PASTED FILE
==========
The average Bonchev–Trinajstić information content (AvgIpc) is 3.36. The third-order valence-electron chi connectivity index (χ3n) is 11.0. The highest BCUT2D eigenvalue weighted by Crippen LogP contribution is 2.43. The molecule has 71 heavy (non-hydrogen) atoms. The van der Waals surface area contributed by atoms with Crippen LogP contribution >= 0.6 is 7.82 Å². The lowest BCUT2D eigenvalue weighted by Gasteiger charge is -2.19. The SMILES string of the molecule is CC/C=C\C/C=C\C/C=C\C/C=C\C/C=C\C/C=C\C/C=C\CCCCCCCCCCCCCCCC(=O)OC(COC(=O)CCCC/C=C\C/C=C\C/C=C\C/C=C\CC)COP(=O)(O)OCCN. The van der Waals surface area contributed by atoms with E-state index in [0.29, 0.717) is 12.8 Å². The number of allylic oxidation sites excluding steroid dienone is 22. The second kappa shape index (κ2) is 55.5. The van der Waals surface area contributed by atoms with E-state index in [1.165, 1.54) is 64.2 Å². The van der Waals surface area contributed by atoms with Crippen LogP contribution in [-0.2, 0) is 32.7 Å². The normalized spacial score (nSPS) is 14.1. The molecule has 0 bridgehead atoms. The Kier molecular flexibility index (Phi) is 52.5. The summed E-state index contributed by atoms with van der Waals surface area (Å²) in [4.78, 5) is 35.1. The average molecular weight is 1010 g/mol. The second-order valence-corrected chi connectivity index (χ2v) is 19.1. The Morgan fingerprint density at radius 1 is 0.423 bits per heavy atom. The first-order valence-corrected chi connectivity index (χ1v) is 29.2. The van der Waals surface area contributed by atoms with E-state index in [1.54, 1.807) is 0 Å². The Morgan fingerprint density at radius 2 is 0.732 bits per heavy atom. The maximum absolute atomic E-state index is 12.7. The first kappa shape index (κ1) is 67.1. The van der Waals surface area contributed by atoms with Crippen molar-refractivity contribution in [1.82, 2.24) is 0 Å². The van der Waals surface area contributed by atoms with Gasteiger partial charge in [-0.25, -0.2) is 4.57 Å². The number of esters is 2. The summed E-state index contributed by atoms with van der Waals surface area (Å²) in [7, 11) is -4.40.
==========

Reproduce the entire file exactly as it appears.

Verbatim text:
The average Bonchev–Trinajstić information content (AvgIpc) is 3.36. The third-order valence-electron chi connectivity index (χ3n) is 11.0. The highest BCUT2D eigenvalue weighted by Crippen LogP contribution is 2.43. The molecule has 71 heavy (non-hydrogen) atoms. The van der Waals surface area contributed by atoms with Crippen LogP contribution >= 0.6 is 7.82 Å². The lowest BCUT2D eigenvalue weighted by Gasteiger charge is -2.19. The SMILES string of the molecule is CC/C=C\C/C=C\C/C=C\C/C=C\C/C=C\C/C=C\C/C=C\CCCCCCCCCCCCCCCC(=O)OC(COC(=O)CCCC/C=C\C/C=C\C/C=C\C/C=C\CC)COP(=O)(O)OCCN. The van der Waals surface area contributed by atoms with E-state index in [0.29, 0.717) is 12.8 Å². The number of allylic oxidation sites excluding steroid dienone is 22. The second kappa shape index (κ2) is 55.5. The van der Waals surface area contributed by atoms with E-state index in [1.165, 1.54) is 64.2 Å². The van der Waals surface area contributed by atoms with Crippen LogP contribution in [-0.2, 0) is 32.7 Å². The normalized spacial score (nSPS) is 14.1. The molecule has 0 bridgehead atoms. The Kier molecular flexibility index (Phi) is 52.5. The summed E-state index contributed by atoms with van der Waals surface area (Å²) in [4.78, 5) is 35.1. The average molecular weight is 1010 g/mol. The second-order valence-corrected chi connectivity index (χ2v) is 19.1. The Morgan fingerprint density at radius 1 is 0.423 bits per heavy atom. The first-order valence-corrected chi connectivity index (χ1v) is 29.2. The van der Waals surface area contributed by atoms with E-state index in [1.54, 1.807) is 0 Å². The Morgan fingerprint density at radius 2 is 0.732 bits per heavy atom. The maximum absolute atomic E-state index is 12.7. The first kappa shape index (κ1) is 67.1. The van der Waals surface area contributed by atoms with Crippen molar-refractivity contribution in [1.82, 2.24) is 0 Å². The van der Waals surface area contributed by atoms with Gasteiger partial charge in [-0.25, -0.2) is 4.57 Å². The number of esters is 2. The summed E-state index contributed by atoms with van der Waals surface area (Å²) in [7, 11) is -4.40.